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Unique partnership aims to bring more hope, opportunity to those with mental illness

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Posted at 5:21 PM, Jan 17, 2023

CLEVELAND — A unique partnership between the Jack, Joseph and Morton Mandel School of Applied Sciences at Case Western Reserve University and a storied nonprofit, the Magnolia Clubhouse, aims to better the health and wellness outcomes for those dealing with mental illness.

The university and Magnolia Clubhouse, a pioneer in the realm of psychiatric rehabilitation, have partnered as part of a research initiative that intends to identify what facets of the "clubhouse model" have proven successful for Magnolia as well as the barriers that exist and prevent individuals from seeking mental health services.

For the uninitiated, the organization that would become Magnolia Clubhouse was founded in 1961. At the time, inpatient, institutionalized care for the mentally ill had been slowly growing out of favor and, instead, medication was viewed as the preferred treatment. Under the clubhouse model, mentally ill individuals become “members” of a small community and are assigned roles and responsibilities. This distinction provides members with meaningful work and responsibilities, while also providing essential job training and relationship-building skills.

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“This is for people who are usually marginalized, living in isolation, and often living in poverty,” said Lori D’Angelo, the executive director at Magnolia Clubhouse. “There is sort for everything against them and it creates another environment where people have hope. It works because, in every way, it makes sense. It’s a humanistic model that goes to the core of what makes everyone enjoy life and look forward to going on with their life because there is purpose and community.”

D’Angelo, a Case Western Reserve University alum, began working at what eventually became Magnolia Clubhouse in the late 1990s. Over the years, the nonprofit opens its doors to around 70 individuals on any given day and provided care to nearly 500 people last year.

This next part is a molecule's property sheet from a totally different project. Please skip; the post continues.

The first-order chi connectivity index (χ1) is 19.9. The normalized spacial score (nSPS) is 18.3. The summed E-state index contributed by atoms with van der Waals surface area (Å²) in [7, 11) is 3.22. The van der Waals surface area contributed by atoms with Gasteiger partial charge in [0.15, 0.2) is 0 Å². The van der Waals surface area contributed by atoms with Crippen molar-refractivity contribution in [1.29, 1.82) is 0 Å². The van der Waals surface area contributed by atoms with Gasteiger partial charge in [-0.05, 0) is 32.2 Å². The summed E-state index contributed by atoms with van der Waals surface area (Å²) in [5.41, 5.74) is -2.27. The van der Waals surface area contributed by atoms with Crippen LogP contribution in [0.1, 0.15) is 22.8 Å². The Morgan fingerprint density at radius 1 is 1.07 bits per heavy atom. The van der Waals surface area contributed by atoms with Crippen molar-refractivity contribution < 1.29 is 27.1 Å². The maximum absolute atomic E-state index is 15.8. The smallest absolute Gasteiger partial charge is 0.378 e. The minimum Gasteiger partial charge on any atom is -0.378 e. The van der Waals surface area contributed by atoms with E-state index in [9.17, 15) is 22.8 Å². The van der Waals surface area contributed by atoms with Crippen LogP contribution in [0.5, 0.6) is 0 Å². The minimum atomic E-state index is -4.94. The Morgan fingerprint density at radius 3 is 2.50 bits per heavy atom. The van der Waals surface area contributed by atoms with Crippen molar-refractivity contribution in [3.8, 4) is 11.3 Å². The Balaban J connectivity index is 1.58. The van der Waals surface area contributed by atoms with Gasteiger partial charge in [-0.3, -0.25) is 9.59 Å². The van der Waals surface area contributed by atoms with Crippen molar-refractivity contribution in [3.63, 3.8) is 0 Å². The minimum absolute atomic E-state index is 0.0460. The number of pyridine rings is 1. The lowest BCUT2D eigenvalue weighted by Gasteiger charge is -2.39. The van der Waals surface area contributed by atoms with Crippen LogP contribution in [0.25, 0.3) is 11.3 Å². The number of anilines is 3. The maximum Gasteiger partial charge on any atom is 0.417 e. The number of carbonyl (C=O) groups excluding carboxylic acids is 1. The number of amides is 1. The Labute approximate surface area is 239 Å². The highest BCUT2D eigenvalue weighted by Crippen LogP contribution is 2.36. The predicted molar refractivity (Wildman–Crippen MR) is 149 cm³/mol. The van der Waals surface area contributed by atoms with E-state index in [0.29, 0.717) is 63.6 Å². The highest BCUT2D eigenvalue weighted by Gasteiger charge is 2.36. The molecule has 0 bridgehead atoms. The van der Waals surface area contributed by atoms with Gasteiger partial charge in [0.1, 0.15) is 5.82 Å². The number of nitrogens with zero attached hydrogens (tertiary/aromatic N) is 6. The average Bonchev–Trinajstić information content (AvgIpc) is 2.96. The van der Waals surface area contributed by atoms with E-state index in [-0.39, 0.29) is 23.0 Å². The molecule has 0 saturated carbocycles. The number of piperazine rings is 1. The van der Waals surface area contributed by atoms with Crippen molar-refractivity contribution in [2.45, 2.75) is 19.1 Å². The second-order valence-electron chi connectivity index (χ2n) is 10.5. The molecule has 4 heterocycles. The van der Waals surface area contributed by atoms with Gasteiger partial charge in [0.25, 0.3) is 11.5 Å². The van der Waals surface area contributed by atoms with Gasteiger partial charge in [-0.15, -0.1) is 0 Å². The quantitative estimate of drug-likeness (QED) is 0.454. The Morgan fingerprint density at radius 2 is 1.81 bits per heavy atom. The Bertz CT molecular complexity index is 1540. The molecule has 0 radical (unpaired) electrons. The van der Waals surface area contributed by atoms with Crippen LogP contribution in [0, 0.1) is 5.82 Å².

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“Members” of the clubhouse assume any one of a myriad of responsibilities, including cooking in the clubhouse kitchen, working in the neighboring, high-end resale shop, or creating content, including newscasts, at the clubhouse media center. Members are also granted the freedom of choice; they are permitted to leave or return to the clubhouse on their own accord. Ultimately, the goal is to encourage members to build the life they want to live.

“It’s about making progress and feeling good and going forward. Hope is just a natural part of the experience. The staff’s role is to do everything clinically to foster that,” D’Angelo said. “Most often, when people live with mental illness, less than half of the people get treatment. When they do, it is primarily medication. There really isn’t a way for people to rebuild their lives. It’s so crucial and would help prevent the problems that we see.”

Jessica Wojtalik, an assistant professor at CWRU, has fully bought into the clubhouse model. As part of a recently announced partnership between the Mandel School of Applied Social Sciences, Wojtalik will be undertaking a significant research project that ultimately aims to improve mental health care in Northeast Ohio and beyond.

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“I have a family history of severe mental illness in my family. That lens gave me the perspective that I have a privilege,” Wojtalik said. “The reason [the clubhouse model] works is that it creates an enriched environment and provides opportunity to get back to the things that [patients] had set for themselves and goals they had for themselves, before they started experiencing mental illness.”

Wojtalik said the research that will be done at Magnolia Clubhouse will be unlike most research projects because, notably, it won’t be conducted in a controlled, sterile laboratory setting. Instead, Wojtalik said one of the first initiatives includes a review of Magnolia’s vast collection of administrative data that has never researched. Additionally, the areas examination include the impact that clubhouse participation has on key mental health outcomes. The research also aims to answer the question of why some individuals partake in the clubhouse’s services and others don’t.

“For me, that’s what’s driving all of this: Making sure that people are aware of this model and can access this model and then continue to build so that it’s on every street corner,” Wojtalik said.